Mario encounters Luigi in four levels (located in the Good Egg Galaxy, the Honeyhive Galaxy, the Battlerock Galaxy, and the Ghostly Galaxy). In Ghostly Galaxy, Luigi is at the end of Luigi and the Haunted Mansion holding a star. After Luigi is rescued, he can be seen in the observatory and helps Mario reach secret stars that he could not get alone. When Luigi is in other galaxies, Mario receives a letter from Luigi every time Luigi has found a Power Star, including a picture which helps Mario find Luigi. After the main game is finished, Mario can return and collect up to 120 stars. Super Mario Galaxy contains a few different types of stars, including red, green, and comet stars. The Green Stars are secret stars which are used to unlock the Trial Galaxies and one Red Power Star appears when Mario returns to the gate, which allows usage of the Red Star in the Comet Observatory.
After finishing a level, Mario's highest score of coins for the galaxy is recorded and the collected Star Bits are transferred to the Comet Observatory, where Mario can later use them to feed Hungry Lumas. The requirements for opening up each galaxy is listed below, with Star Bits if the galaxy is created by a Hungry Luma. Note, however, that some galaxies are not unlocked by simply obtaining a number of stars but by completing a specific star. This is true for all Hungry Lumas except the first, and all bonus galaxies from Buoy Base Galaxy onward.
There are a total of forty-two galaxies in the game.
The amount of Power Stars and Star Bits listed after a galaxy is the amount of the corresponding collectibles that is required to unlock the galaxy.
Galaxies marked with an asterisk (*) are unlocked by feeding Hungry Lumas. Missions marked in green are Green Star missions, orange are Grand Star missions, and red is the single Red Power Star mission.
Prankster Comets are objects which interfere with a Galaxy, giving it an extra attribute. The 30 comet stars are obtained by completing special challenges in the major galaxies, such as speed runs of certain missions, "daredevil" runs (in which Mario is defeated if he takes a single hit), racing cosmic clones of Mario or Luigi, and doubling the speed of enemies and obstacles. They only appear after the corresponding regular level (e.g. Ghostly Galaxy's Bouldergeist battle) is completed, sometimes immediately, and at other times, only after another galaxy's level is completed. In some cases (like the Space Junk Galaxy), the entire galaxy has to be beaten first. There are two Prankster Comets in each of the 15 major galaxies: one of the comet types just described, plus one purple prankster comet that appears after beating Bowser's Galaxy Reactor for the first time, forcing missions where the player must collect 100 Purple Coins.
Mario encounters many new and old characters in his adventure through the galaxies. Most of these are met in one or more galaxies, though Rosalina, the Toad Brigade and the Lumas are found on the Comet Observatory.
The game has old enemies such as Goombas from Super Mario Bros. and Piranha Plants, enemies which make their 3D platformer debut such as Magikoopas and Dry Bones, as well as new enemies, which include the Octoombas and Mandibugs.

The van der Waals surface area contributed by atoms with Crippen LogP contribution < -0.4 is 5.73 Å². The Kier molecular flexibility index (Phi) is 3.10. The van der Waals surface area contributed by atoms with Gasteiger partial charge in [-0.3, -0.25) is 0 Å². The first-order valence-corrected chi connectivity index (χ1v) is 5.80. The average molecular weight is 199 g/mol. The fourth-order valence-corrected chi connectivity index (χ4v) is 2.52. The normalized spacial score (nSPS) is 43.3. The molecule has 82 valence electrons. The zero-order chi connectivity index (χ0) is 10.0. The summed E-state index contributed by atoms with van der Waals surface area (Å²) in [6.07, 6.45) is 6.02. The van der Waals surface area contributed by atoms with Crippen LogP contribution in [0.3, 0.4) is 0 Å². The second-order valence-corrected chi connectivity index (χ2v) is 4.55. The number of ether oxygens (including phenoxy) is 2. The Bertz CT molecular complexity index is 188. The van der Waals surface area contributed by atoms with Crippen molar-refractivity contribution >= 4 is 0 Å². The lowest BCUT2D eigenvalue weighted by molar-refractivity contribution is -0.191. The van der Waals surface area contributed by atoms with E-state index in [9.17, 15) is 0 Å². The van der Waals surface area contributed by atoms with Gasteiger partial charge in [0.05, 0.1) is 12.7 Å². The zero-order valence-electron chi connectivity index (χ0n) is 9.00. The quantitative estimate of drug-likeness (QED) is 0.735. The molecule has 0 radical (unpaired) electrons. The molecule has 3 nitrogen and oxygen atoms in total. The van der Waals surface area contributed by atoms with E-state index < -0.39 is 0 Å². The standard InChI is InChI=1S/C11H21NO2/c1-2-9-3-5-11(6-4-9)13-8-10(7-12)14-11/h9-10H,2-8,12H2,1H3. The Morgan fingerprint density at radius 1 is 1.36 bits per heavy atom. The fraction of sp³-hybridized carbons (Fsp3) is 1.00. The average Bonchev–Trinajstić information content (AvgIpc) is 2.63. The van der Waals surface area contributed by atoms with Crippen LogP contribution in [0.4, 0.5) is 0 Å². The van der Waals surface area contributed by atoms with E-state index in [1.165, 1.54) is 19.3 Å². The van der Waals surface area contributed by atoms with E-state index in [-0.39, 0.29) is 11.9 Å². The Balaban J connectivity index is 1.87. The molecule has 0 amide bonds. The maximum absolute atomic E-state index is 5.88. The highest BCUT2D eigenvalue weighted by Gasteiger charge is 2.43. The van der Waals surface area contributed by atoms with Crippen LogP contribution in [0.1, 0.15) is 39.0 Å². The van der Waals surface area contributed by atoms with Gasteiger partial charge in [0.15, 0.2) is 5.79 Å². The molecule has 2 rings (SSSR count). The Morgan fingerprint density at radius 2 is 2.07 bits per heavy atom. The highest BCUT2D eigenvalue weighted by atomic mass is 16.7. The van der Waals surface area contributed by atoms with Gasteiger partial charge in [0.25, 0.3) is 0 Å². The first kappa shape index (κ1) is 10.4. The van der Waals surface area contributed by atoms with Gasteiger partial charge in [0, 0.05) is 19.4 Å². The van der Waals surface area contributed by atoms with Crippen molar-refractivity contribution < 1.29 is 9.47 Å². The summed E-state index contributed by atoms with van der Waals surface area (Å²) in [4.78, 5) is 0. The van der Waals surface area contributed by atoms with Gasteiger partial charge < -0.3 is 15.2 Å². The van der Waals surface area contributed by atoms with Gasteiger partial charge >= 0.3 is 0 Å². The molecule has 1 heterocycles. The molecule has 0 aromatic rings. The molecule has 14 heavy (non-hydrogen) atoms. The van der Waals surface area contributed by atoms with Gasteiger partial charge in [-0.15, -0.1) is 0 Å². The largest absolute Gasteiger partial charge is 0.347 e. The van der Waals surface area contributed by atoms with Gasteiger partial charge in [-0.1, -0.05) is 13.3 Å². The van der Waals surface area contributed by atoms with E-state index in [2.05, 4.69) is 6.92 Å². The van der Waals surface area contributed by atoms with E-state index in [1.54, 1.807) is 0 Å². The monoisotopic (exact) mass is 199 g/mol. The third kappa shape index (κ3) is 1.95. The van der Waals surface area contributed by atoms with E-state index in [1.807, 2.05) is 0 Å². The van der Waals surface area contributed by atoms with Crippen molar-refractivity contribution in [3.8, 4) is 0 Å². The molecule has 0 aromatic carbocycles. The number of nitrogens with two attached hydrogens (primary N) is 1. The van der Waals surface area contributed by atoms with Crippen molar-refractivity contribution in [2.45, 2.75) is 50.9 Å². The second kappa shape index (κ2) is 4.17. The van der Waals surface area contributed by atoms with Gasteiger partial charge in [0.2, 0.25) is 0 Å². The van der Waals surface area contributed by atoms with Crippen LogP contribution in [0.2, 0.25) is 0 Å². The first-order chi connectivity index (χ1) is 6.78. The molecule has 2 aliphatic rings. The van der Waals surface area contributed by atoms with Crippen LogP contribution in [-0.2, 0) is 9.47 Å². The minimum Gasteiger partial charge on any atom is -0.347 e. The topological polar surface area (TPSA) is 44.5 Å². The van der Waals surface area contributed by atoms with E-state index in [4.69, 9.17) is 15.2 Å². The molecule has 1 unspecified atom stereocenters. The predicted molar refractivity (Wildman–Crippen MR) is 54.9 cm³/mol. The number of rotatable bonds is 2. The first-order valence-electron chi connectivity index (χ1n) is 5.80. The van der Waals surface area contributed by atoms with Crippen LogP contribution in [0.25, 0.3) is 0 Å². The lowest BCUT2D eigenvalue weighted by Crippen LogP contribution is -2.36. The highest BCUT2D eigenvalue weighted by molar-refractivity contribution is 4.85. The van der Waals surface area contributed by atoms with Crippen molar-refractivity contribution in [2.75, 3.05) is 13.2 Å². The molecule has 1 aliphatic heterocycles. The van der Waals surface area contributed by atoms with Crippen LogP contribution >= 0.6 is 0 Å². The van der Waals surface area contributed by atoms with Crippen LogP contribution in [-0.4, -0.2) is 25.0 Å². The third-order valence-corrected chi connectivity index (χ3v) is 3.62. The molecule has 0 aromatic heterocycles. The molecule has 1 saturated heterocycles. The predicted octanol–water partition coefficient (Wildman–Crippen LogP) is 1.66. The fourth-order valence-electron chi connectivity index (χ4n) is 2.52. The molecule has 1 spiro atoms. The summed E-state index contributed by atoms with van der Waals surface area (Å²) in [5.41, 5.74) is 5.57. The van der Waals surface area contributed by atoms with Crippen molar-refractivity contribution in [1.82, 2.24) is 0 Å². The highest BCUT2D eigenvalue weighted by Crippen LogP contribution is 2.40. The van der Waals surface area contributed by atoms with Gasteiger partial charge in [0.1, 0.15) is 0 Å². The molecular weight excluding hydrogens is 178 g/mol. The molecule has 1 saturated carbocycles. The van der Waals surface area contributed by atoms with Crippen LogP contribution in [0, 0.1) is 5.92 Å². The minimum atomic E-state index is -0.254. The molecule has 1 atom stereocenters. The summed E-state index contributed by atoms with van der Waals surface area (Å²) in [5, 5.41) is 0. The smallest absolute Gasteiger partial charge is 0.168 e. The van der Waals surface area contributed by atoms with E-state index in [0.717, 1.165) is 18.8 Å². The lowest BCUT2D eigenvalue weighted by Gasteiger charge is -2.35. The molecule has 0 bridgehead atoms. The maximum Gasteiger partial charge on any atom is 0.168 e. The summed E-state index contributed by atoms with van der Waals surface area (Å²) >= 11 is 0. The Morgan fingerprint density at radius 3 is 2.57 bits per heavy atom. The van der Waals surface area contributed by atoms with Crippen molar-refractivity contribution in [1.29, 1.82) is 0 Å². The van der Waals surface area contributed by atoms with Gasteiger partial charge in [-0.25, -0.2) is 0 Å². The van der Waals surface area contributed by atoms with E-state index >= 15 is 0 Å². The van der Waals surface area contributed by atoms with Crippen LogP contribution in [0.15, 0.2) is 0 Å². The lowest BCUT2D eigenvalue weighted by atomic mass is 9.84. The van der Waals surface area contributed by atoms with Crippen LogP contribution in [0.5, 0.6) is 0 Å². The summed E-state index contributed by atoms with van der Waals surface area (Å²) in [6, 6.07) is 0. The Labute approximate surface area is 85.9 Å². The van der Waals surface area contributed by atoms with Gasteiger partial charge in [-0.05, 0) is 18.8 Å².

Sixteen bosses are in the game. Some of them are fought more than once. The numbers below include Prankster Comet encounters.
Throughout the game, Mario can use many new and returning items, many of which have unique propertries.
Mario regains his ability to attain different abilities via special mushrooms, flowers, and stars, similar to Super Mario 64, in which he could obtain the Wing Cap, the Vanish Cap, and the Metal Cap to gain new powers. In this game, Mario uses seven Power-Ups to gain new ablities.
The minigames appear during multiple missions, usually as the goal of the mission, and all except Bob-omb Blasting appear in the Trial Galaxies.
Once the player beats the game and gains 120 stars as Mario, they can fight Bowser again by talking to Rosalina. If Bowser is defeated once more, the player gets to do the whole story all over again, this time as Luigi. He is slightly faster and jumps a bit higher than Mario, but he has less traction, and the Cosmic Luigi stars are more difficult to obtain, due to Cosmic Luigi using shortcuts and techniques not used by Cosmic Mario. Luigi's Spin also takes slightly longer to recharge, and he has less air capacity than his brother. Luigi also loses air for every time he uses the Spin underwater, although he swims faster in general, and his underwater Spin gives him a larger speed boost than that of Mario. Once the player beats the game and collects 120 stars as Luigi, the 121st star becomes available.
If the player collects 9,999 Star Bits, all the coconuts in the game turn into watermelons. Both fruits have the same use.
At various points in the game, the Mailtoad gives the player a letter, which is sent to the Wii Message Board.
Whenever Luigi needs to be rescued after initially saving him from the Ghostly Galaxy, the letter says the following:
After rescuing Luigi each of these times, the letter says the following:
After getting the 121st and final Power Star from the Grand Finale Galaxy, the letter will say the following:
Dear (Mii's name),
Super Mario Galaxy: Original Soundtrack
A soundtrack for the game was released, called Super Mario Galaxy: Original Soundtrack. It was exclusive to Club Nintendo members in Japan and Europe. There is a one-disc edition and a two-disc Platinum edition.